Steam Packet bosses have expressed their ‘surprise and disappointment’ that the Council of Ministers voted to reject their offer for a new strategic sea services agreement.
And they have warned that if Tynwald does not approve the offer at this week’s sitting, they will have ‘no alternative’ but to withdraw it - and any other agreements made on the basis that a deal would have been done.
That means, for example, the Steam Packet could stop chartering the MV Arrow freight vessel during the TT and perhaps refuse to use the government’s proposed new landing stage in Liverpool.
Steam Packet chairman Robert Quayle has written to Infrastructure Minister Ray Harmer calling on Tynwald to vote ‘yes’ or ‘no’ to the offer and not just ‘note it’.
He wrote: ‘The text of your motion and the accompanying report has been received by the company with considerable surprise and disappointment.
‘We feel the company’s position had been misrepresented. You have indicted the department’s decision was “finely balanced”. It would be unfortunate if that balance was adversely affected by some misunderstandings or misinterpretations.’
The offer includes a pledge to invest of £170m in a new fleet, facilities and fare initiatives.
Mr Harmer insisted there has been no negotiation and rejecting the offer would allow that to begin.
But Mr Quayle said talks had been going on for more than a year which had resulted in a revised ‘best and final’ offer being submitted in March.
He wrote: ‘Since January 2016, the terms of that offer have been exhaustively discussed with your department, other agencies of government, interested third parties such as TravelWatch and the Chamber of Commerce and various consultants.’
Ministers are concerned at the length of the agreement of 25 years, and at the proposed fleet configuration, saying two smaller vessels would be better than a larger one and a fast craft.
Mr Quayle said the issue about the make-up of the fleet was ‘never raised during the prolonged negotiation period’.
The Steam Packet chairman also disputed the figures outlined in a consultant’s report, which he claimed ‘seriously understates’ the costs of delivering elements of the offer.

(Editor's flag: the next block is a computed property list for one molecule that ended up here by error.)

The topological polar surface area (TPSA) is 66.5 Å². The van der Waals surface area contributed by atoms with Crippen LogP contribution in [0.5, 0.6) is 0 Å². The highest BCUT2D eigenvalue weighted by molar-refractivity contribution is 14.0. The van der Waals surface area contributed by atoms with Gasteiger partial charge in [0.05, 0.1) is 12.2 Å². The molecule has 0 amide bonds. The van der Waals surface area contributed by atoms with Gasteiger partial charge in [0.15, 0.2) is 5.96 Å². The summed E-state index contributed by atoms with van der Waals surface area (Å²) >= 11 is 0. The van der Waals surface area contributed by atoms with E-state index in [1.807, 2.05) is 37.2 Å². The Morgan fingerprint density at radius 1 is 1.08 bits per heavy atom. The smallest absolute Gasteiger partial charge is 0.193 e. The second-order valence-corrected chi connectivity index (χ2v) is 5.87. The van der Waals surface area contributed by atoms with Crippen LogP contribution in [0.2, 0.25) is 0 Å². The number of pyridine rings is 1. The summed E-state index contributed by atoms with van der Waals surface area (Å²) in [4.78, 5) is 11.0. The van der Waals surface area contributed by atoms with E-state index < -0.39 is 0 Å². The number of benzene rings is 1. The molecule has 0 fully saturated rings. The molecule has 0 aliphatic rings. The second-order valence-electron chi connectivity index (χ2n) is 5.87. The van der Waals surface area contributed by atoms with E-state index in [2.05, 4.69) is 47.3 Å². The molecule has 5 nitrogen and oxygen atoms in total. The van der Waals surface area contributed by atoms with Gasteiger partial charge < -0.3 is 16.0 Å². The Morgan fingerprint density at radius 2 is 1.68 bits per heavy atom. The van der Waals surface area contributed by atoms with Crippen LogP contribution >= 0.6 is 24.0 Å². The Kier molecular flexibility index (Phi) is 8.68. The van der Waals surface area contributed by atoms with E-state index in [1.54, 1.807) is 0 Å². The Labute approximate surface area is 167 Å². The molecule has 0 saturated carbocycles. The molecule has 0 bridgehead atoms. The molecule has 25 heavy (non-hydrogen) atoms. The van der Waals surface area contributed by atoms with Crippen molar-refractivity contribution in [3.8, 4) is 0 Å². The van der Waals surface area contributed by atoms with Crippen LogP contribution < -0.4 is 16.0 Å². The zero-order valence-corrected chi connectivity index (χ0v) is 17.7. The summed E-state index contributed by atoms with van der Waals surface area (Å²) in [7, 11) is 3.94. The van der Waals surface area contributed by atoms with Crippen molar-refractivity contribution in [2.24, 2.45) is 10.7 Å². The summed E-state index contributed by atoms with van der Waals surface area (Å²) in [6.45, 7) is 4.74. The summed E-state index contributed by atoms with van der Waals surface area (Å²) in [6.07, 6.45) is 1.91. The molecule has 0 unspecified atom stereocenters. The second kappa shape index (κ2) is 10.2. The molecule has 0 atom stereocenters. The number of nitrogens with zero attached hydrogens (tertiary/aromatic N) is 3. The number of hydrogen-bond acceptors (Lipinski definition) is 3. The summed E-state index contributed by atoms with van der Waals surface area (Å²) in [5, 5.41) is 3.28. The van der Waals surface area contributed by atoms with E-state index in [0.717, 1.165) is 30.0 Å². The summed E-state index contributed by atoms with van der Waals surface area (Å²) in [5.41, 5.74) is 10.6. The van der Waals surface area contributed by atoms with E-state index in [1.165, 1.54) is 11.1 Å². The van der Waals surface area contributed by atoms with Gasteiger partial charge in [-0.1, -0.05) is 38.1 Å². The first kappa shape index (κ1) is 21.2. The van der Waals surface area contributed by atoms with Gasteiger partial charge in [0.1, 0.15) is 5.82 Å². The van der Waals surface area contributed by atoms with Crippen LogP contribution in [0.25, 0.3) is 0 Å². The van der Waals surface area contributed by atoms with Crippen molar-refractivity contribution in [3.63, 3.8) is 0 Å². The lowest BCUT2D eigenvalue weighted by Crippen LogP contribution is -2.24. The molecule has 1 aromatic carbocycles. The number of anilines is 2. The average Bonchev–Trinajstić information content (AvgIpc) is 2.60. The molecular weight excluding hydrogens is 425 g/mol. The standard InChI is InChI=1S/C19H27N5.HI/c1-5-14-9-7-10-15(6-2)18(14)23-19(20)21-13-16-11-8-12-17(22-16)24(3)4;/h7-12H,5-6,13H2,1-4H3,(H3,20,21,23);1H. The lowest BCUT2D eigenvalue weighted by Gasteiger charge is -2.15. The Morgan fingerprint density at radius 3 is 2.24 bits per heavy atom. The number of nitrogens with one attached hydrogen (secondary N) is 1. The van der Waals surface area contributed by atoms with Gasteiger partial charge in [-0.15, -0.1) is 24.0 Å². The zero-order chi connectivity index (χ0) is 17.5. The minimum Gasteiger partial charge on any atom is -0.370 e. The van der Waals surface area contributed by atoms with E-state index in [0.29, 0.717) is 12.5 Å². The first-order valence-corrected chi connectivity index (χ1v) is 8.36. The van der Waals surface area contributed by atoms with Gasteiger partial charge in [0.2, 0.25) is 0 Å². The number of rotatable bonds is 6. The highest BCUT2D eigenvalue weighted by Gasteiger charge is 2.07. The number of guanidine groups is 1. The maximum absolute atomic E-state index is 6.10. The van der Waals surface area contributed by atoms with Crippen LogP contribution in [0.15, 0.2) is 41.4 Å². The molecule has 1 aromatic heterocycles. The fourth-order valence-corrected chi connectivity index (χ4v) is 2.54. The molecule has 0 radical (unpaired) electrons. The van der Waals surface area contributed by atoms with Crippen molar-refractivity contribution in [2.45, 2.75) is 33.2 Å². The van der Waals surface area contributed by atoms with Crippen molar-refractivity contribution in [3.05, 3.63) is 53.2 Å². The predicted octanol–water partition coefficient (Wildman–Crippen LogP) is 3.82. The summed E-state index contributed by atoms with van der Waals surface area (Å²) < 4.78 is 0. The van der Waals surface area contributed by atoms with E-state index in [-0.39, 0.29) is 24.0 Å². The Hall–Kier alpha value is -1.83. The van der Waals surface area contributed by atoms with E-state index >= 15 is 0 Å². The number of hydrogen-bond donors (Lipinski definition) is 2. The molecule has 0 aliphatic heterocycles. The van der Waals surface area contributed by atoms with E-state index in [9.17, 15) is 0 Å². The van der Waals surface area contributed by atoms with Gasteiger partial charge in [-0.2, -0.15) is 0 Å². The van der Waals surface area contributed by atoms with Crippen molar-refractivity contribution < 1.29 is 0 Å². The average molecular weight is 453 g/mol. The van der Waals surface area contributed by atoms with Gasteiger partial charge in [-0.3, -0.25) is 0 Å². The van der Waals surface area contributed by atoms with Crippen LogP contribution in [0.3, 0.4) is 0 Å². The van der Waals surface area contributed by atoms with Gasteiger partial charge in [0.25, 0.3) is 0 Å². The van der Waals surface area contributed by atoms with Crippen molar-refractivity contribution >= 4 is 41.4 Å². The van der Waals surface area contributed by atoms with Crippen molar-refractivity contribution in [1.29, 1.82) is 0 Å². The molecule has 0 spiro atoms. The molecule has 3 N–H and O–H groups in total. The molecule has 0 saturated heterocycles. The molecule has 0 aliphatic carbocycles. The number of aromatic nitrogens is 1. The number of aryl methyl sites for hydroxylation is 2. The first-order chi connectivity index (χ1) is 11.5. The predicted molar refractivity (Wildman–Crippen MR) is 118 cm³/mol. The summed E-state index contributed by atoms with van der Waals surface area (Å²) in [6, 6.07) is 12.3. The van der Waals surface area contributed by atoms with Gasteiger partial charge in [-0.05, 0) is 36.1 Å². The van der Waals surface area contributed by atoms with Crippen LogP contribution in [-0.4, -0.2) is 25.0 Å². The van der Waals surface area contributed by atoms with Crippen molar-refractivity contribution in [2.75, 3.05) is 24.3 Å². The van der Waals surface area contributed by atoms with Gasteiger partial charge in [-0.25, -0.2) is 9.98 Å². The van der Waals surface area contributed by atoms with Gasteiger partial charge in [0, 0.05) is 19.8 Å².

He wrote: ‘The cost of new vessel investment is £51m, not the Oxera estimate of £12m. Oxera suggest that having a back-up vessel is somehow a net financial benefit to the company. The actual predicted cost is £37m.’
Mr Quayle said the uplifts in the value of the company from a new sea services agreement was ‘very much less than the £89m predicted’.
He told Mr Harmer: ‘Had the company been given the opportunity to challenge these highly contentious Oxera conclusions at the time, we believe your department might have reach a different conclusion.’
Mr Quayle added: ‘If Tynwald declines to approve the offer, the company regrets it will have no alternative but to withdraw the present offer terms and any other agreements predication on the introduction of the SSSA.’
He denied that without a new agreement fares could be raised and services cut as these were closely regulated in the user agreement.
The user agreement refers to the exclusive use of the government-owned linkspan at Douglas.
But Mr Quayle told iomtoday said: ‘One thing the government seems to have overlooked is the fact that we also own a linkspan.
‘We will be 196-years-old in 2026 and we are not going to go away.
‘We will continue to operate using our own link span and that could affect the attractiveness of the route for other operators.